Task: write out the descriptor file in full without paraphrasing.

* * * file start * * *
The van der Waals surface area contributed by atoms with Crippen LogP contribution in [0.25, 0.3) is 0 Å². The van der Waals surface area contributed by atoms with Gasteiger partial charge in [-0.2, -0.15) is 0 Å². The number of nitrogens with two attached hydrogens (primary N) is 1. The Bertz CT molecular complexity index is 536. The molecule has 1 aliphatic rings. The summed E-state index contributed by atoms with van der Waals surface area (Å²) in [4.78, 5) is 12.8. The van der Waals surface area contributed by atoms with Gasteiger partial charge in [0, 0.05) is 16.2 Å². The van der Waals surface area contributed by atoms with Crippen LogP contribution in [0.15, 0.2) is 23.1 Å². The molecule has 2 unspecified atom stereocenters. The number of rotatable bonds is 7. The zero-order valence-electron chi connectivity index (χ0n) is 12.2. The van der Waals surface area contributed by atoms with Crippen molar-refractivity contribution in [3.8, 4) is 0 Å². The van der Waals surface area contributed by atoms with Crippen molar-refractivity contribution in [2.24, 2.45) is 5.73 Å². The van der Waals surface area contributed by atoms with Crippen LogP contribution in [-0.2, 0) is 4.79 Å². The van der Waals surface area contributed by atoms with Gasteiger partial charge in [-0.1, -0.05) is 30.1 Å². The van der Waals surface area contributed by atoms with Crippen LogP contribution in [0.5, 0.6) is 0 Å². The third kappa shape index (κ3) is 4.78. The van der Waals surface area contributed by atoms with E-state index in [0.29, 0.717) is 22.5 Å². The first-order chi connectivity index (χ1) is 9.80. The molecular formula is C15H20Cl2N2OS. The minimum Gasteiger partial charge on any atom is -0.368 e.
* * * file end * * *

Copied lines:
The van der Waals surface area contributed by atoms with Crippen LogP contribution in [0.25, 0.3) is 0 Å². The van der Waals surface area contributed by atoms with Gasteiger partial charge in [-0.2, -0.15) is 0 Å². The number of nitrogens with two attached hydrogens (primary N) is 1. The Bertz CT molecular complexity index is 536. The molecule has 1 aliphatic rings. The summed E-state index contributed by atoms with van der Waals surface area (Å²) in [4.78, 5) is 12.8. The van der Waals surface area contributed by atoms with Gasteiger partial charge in [0, 0.05) is 16.2 Å². The van der Waals surface area contributed by atoms with Crippen LogP contribution in [0.15, 0.2) is 23.1 Å². The molecule has 2 unspecified atom stereocenters. The number of rotatable bonds is 7. The zero-order valence-electron chi connectivity index (χ0n) is 12.2. The van der Waals surface area contributed by atoms with Crippen molar-refractivity contribution in [3.8, 4) is 0 Å². The van der Waals surface area contributed by atoms with Crippen molar-refractivity contribution in [2.24, 2.45) is 5.73 Å². The van der Waals surface area contributed by atoms with Crippen LogP contribution in [-0.2, 0) is 4.79 Å². The van der Waals surface area contributed by atoms with Gasteiger partial charge in [-0.1, -0.05) is 30.1 Å². The van der Waals surface area contributed by atoms with Crippen LogP contribution in [0.5, 0.6) is 0 Å². The third kappa shape index (κ3) is 4.78. The van der Waals surface area contributed by atoms with E-state index in [0.29, 0.717) is 22.5 Å². The first-order chi connectivity index (χ1) is 9.80. The molecular formula is C15H20Cl2N2OS. The minimum Gasteiger partial charge on any atom is -0.368 e.